We located an additional five articles (four studies) [73, 74, 85, 87, 90] using different multi-item measures to assess nurses' use of research. All articles reported moderate research use. One article  reported moderate-low research use in general, while three articles [73, 74, 85] reported moderate-high research use in general. The remaining article  in this category assessed both nurses' use of specific research-based practices (with moderate-high research use scores) and their use of research in general (with moderate-low research use scores). Characteristics of the five articles using individual multi-item measures to assess nurses' research use are found in Additional File 3.
In 28 published papers (23 studies), investigators used single-item questions to assess nurses' research use. A combination of specific practices and general research use were targeted with the single-item questions. We further categorized the single-item questions as follows: past, present, and future use; Parahoo's measure; Estabrooks' kinds of research use; and other single items. Characteristics of the 28 articles using single-item measures are found in Additional File 4.
Past, present, and future research use
Four articles (four studies) [4, 59–61] assessed the proportion of nurses reporting past use of research in general (more than six months ago), present use of research in general (most recent six months), and/or future (within the next year) intention to use research in general. While intention to use research in the future was reported as moderate-low  to high , current use was reported as low at 15.9% [4, 60] or moderate-low at 30.3% . In all studies, past use was reported slightly higher at 23.4% , 24.6% , and 52.6% , compared to present use. One article, Brown , assessed past use without assessing present use and found that the extent of reported use was moderate-high but varied by type of use: past use of research to change practice (66%), and past use for patient care (71%). Similar to previous studies, Brown  also found future intention to use research to be very high (86%) (See Additional File 4).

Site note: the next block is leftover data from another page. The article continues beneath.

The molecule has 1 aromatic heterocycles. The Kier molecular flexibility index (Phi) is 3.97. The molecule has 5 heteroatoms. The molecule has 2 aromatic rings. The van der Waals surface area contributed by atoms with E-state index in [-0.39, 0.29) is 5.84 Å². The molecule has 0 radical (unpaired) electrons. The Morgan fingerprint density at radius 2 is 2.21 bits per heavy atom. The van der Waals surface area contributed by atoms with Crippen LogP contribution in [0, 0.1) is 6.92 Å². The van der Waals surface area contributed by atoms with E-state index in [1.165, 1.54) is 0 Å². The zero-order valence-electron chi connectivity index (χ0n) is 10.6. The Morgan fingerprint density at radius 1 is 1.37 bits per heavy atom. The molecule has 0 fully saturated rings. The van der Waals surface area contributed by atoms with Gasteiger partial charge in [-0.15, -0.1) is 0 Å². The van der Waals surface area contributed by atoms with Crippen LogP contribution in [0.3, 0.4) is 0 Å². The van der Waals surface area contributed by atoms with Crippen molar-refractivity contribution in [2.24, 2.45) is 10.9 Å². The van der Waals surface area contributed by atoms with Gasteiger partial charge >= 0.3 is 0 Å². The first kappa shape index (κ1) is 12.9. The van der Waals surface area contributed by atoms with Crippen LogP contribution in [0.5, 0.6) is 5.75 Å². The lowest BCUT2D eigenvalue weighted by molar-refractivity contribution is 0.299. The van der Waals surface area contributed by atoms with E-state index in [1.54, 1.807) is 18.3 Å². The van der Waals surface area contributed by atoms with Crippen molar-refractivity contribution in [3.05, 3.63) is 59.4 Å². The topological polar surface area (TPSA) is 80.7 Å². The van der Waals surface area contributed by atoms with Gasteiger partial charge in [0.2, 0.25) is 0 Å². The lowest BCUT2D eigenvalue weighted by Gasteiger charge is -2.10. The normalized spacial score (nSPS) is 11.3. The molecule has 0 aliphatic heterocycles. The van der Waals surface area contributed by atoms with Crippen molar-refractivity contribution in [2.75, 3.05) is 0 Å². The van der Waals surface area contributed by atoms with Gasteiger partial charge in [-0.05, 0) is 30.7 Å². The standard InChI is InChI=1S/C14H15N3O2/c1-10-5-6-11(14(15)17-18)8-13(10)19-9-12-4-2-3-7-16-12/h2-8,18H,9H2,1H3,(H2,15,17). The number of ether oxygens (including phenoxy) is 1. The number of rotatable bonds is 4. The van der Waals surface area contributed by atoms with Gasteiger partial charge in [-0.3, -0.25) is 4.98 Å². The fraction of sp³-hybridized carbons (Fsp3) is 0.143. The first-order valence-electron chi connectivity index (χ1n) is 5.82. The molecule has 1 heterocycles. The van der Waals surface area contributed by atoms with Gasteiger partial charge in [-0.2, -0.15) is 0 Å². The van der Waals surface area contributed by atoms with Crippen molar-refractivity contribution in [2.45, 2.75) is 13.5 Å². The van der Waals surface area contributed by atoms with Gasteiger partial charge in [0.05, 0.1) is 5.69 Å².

Seven articles (three studies) [9, 24, 78–81, 86] assessed nurses' use of research in general using a single-item question developed by Parahoo . This question asked nurses to indicate the frequency with which they used research in clinical practice. The majority of nurses (50.0% to 54.7%), regardless of context (setting) or role, reported moderate research use, with three articles [78, 80, 86] reporting scores indicative of moderate-low research use and four articles [9, 24, 79, 81] reporting scores indicative of moderate-high research use (See Additional File 4).
Estabrooks' kinds of research use
Six articles (five studies) [25, 64, 66, 70, 76, 84] assessed nurses' use of four kinds of research use: instrumental, conceptual, persuasive, and overall. Five [25, 64, 66, 70, 84] of the six articles used a 7-point frequency scale; mean scores showed that nurses, on average, reported using research on half of their shifts (score of 5). Nurses also commonly reported using research conceptually and overall more frequently than instrumentally and persuasively. For instance, Estabrooks  reported mean scores of 5.20, 4.71, 4.36, and 3.60 (on a 7-point scale) for conceptual, overall, instrumental, and persuasive research use, respectively. The remaining study  used a 5-point frequency scale and found a similar pattern for staff nurses' use of research. The extent of research use for nurses reporting kinds of research use ranged from moderate-low to high depending on the kind of research use (with conceptual use generally scoring higher) and nurse group (educator groups generally scored higher compared to staff nurses) (See Additional File 4 and Table 2).